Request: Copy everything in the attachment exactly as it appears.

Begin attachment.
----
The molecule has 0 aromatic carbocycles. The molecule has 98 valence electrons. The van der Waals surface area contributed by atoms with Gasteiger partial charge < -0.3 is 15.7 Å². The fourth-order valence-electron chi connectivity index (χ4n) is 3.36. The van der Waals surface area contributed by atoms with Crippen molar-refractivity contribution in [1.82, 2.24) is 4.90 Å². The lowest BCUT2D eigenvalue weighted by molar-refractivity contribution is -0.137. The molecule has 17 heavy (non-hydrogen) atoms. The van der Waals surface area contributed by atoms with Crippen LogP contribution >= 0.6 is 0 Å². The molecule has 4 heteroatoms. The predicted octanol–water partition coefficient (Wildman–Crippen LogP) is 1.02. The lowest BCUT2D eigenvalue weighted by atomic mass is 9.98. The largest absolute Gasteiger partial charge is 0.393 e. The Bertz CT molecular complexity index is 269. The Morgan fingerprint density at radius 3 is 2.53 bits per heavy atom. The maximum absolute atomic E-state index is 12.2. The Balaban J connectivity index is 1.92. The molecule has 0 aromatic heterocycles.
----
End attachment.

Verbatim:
The molecule has 0 aromatic carbocycles. The molecule has 98 valence electrons. The van der Waals surface area contributed by atoms with Gasteiger partial charge < -0.3 is 15.7 Å². The fourth-order valence-electron chi connectivity index (χ4n) is 3.36. The van der Waals surface area contributed by atoms with Crippen molar-refractivity contribution in [1.82, 2.24) is 4.90 Å². The lowest BCUT2D eigenvalue weighted by molar-refractivity contribution is -0.137. The molecule has 17 heavy (non-hydrogen) atoms. The van der Waals surface area contributed by atoms with Crippen LogP contribution >= 0.6 is 0 Å². The molecule has 4 heteroatoms. The predicted octanol–water partition coefficient (Wildman–Crippen LogP) is 1.02. The lowest BCUT2D eigenvalue weighted by atomic mass is 9.98. The largest absolute Gasteiger partial charge is 0.393 e. The Bertz CT molecular complexity index is 269. The Morgan fingerprint density at radius 3 is 2.53 bits per heavy atom. The maximum absolute atomic E-state index is 12.2. The Balaban J connectivity index is 1.92. The molecule has 0 aromatic heterocycles.